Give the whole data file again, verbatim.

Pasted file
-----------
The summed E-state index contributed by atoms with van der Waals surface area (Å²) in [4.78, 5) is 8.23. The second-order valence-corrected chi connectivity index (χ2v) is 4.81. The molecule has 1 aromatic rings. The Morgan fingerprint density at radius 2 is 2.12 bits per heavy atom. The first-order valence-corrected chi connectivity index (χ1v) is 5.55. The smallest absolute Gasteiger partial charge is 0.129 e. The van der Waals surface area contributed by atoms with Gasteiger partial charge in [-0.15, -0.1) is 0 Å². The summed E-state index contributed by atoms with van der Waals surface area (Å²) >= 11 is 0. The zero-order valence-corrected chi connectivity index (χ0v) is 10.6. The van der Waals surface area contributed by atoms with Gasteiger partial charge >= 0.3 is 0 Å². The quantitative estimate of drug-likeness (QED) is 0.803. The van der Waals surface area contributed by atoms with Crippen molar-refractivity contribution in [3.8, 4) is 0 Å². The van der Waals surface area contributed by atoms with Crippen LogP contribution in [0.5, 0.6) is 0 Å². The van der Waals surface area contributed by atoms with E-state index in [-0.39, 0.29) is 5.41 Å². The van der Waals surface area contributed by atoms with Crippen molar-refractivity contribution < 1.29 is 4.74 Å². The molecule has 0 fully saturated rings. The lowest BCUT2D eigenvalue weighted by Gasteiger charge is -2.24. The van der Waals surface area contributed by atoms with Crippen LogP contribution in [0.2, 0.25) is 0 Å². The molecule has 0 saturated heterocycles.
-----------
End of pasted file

The summed E-state index contributed by atoms with van der Waals surface area (Å²) in [4.78, 5) is 8.23. The second-order valence-corrected chi connectivity index (χ2v) is 4.81. The molecule has 1 aromatic rings. The Morgan fingerprint density at radius 2 is 2.12 bits per heavy atom. The first-order valence-corrected chi connectivity index (χ1v) is 5.55. The smallest absolute Gasteiger partial charge is 0.129 e. The van der Waals surface area contributed by atoms with Gasteiger partial charge in [-0.15, -0.1) is 0 Å². The summed E-state index contributed by atoms with van der Waals surface area (Å²) >= 11 is 0. The zero-order valence-corrected chi connectivity index (χ0v) is 10.6. The van der Waals surface area contributed by atoms with Gasteiger partial charge >= 0.3 is 0 Å². The quantitative estimate of drug-likeness (QED) is 0.803. The van der Waals surface area contributed by atoms with Crippen molar-refractivity contribution in [3.8, 4) is 0 Å². The van der Waals surface area contributed by atoms with Crippen LogP contribution in [0.5, 0.6) is 0 Å². The van der Waals surface area contributed by atoms with E-state index in [-0.39, 0.29) is 5.41 Å². The van der Waals surface area contributed by atoms with Crippen molar-refractivity contribution < 1.29 is 4.74 Å². The molecule has 0 fully saturated rings. The lowest BCUT2D eigenvalue weighted by Gasteiger charge is -2.24. The van der Waals surface area contributed by atoms with Crippen LogP contribution in [0.2, 0.25) is 0 Å². The molecule has 0 saturated heterocycles.